Humans aren’t the only ones seeking refuge from the wild weather outside. Although the summer months are the favourite for pests, there are certainly winter pests to watch out for. Garages full of boxes and clutter can make comfortable places for winter pests to shelter from the elements.
While there are some creepy crawlies that continue terrorising your home regardless of the weather outside, there are also pests that become an increased threat in the winter months. Four of the most common winter pests are:
- Portuguese Millipedes
- Possums (ringtail/brushtail)
There are simple ways to control and deter winter pests from settling for an extended stay in and around your home.
Winter often leads to an increased threats of rodent invasion as they seek shelter in the warmth and safety of our homes. Tips to prevent these winter pests from invading are:
- Tidy Clutter. Removing unwanted items or re-stowing items give rodents less places to hide.
- Use plastic and metal containers for storage that can be sealed. Fabric or cardboard can easily be chewed through, making it easier for rodents to get into.
- Remove food sources. Make sure there are no easy meals such as pet food left out. Seal all gaps. Cover the gaps under doors with weather strips, but also check gaps above doors, in roof tiles and under eaves. Less obvious places like these may be used as an entrance by these winter pests.
- Set rodent traps.
Portuguese millipedes are the smaller black millipedes that often curl into a spiral when disturbed.
Portuguese millipedes lay eggs in May which hatch in time for winter.
Unlike native millipedes, these winter pests can congregate in large numbers and often seek shelter indoors during rainfall. These winter pests feed on organic matter and leaf litter compost, and are one of only a few breeds attracted to light. Simple steps to repel these insects are to:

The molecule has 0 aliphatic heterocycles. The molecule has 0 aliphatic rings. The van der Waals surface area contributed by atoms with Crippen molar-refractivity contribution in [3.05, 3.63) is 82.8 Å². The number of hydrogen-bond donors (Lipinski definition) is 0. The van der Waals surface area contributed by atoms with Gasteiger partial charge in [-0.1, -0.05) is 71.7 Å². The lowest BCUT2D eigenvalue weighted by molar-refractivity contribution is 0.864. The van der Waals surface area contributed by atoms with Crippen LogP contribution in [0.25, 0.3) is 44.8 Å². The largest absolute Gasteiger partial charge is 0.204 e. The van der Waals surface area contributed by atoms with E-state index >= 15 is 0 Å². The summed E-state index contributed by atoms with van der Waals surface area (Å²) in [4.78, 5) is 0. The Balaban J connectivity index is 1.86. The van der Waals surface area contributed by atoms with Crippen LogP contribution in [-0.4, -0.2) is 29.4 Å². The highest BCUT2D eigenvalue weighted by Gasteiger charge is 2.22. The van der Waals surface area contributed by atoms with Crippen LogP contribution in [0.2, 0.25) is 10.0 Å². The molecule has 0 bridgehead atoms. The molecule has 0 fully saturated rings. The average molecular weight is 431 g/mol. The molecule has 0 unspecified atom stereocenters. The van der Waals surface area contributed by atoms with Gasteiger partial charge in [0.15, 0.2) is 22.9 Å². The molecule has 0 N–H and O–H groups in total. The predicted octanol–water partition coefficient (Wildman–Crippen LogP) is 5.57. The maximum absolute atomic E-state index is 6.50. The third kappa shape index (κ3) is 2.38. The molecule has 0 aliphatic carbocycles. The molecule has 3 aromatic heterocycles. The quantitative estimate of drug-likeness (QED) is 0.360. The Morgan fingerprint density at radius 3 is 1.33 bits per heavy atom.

- Turn of external lights at night or fit curtains or blinds to limit indoor light leaking outside.
- As with rodents, seal up any gaps that pose as an entry point.
- Clean garden beds of leaf litter to limit food sources
- Chemical barriers can be used to block entry.
- Once inside the millipedes usually die without a food source.
As with rodents, possums can be inclined to seek shelter within roof voids as a result of inclement
weather conditions. Possums usually gain entry through broken roof tiles, damaged eaves or displaced ridge capping. Possums can make lots of noise as well as stain your ceiling and plaster with their urine and faecal matter. If you find yourself with a possum problem you can:
- NOT harm them or capture them in any inhumane way as they are a protected animal.
- Only trapping is approved, and depending on state law and licensing permits, can re-release them into bushland. This is best done by a professional.
- Use baited cages with apple, banana or cake pieces (especially when chocolate covered).
- Only after capture, fix any gaps in the roofing they may have entered through.
Similar to amphibians, snails breathe through their skin, and seek cover in dry conditions to combat desiccation. The rainy days of winter however bring snails out of hiding. Snails are a nuisance for eating your plants and leaving slimy trails.
- Snail pellets are useful as well as simply hand plucking them regularly and destroying them severely depletes their numbers.
- Stepping on them can kill snails but mature eggs might still hatch.
- Clean your garden of loose organic matter to reduce numbers.
If these winter pests are getting out of hand in your home and you require a professional to take care of your pest problem, Bug Busters is just one phone call away. Bug Busters offer safe and reliable solutions for all of your pest problems across the Perth metro area.
To organise pest management services for your home or business, contact Bug Busters today on 08 9493 1313.